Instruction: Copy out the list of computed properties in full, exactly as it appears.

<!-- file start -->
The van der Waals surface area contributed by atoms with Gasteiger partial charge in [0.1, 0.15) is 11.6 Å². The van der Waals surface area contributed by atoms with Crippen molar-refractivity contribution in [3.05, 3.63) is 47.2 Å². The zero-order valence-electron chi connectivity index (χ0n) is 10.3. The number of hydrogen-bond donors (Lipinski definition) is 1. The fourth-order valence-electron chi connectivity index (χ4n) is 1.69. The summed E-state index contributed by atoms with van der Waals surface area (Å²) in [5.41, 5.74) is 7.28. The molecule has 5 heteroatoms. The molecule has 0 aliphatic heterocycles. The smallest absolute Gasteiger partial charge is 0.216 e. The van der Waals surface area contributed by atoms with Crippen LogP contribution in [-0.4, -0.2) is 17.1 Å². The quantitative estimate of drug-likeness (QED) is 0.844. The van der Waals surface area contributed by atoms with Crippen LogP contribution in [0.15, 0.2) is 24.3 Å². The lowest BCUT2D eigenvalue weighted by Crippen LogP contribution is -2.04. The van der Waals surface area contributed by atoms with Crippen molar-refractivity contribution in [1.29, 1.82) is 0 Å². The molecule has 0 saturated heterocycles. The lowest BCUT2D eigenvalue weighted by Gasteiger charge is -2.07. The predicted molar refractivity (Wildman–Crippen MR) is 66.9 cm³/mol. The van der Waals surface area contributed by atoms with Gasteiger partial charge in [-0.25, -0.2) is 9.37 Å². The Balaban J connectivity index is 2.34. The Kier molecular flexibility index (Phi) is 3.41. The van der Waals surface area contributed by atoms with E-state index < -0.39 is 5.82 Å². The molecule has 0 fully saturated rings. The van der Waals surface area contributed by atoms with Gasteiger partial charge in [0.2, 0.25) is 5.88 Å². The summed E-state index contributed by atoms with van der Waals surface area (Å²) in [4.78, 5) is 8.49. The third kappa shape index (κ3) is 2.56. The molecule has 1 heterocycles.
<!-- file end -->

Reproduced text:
The van der Waals surface area contributed by atoms with Gasteiger partial charge in [0.1, 0.15) is 11.6 Å². The van der Waals surface area contributed by atoms with Crippen molar-refractivity contribution in [3.05, 3.63) is 47.2 Å². The zero-order valence-electron chi connectivity index (χ0n) is 10.3. The number of hydrogen-bond donors (Lipinski definition) is 1. The fourth-order valence-electron chi connectivity index (χ4n) is 1.69. The summed E-state index contributed by atoms with van der Waals surface area (Å²) in [5.41, 5.74) is 7.28. The molecule has 5 heteroatoms. The molecule has 0 aliphatic heterocycles. The smallest absolute Gasteiger partial charge is 0.216 e. The van der Waals surface area contributed by atoms with Crippen LogP contribution in [-0.4, -0.2) is 17.1 Å². The quantitative estimate of drug-likeness (QED) is 0.844. The van der Waals surface area contributed by atoms with Crippen LogP contribution in [0.15, 0.2) is 24.3 Å². The lowest BCUT2D eigenvalue weighted by Crippen LogP contribution is -2.04. The van der Waals surface area contributed by atoms with Crippen molar-refractivity contribution in [1.29, 1.82) is 0 Å². The molecule has 0 saturated heterocycles. The lowest BCUT2D eigenvalue weighted by Gasteiger charge is -2.07. The predicted molar refractivity (Wildman–Crippen MR) is 66.9 cm³/mol. The van der Waals surface area contributed by atoms with Gasteiger partial charge in [-0.25, -0.2) is 9.37 Å². The Balaban J connectivity index is 2.34. The Kier molecular flexibility index (Phi) is 3.41. The van der Waals surface area contributed by atoms with E-state index < -0.39 is 5.82 Å². The molecule has 0 fully saturated rings. The van der Waals surface area contributed by atoms with Gasteiger partial charge in [0.2, 0.25) is 5.88 Å². The summed E-state index contributed by atoms with van der Waals surface area (Å²) in [4.78, 5) is 8.49. The third kappa shape index (κ3) is 2.56. The molecule has 1 heterocycles.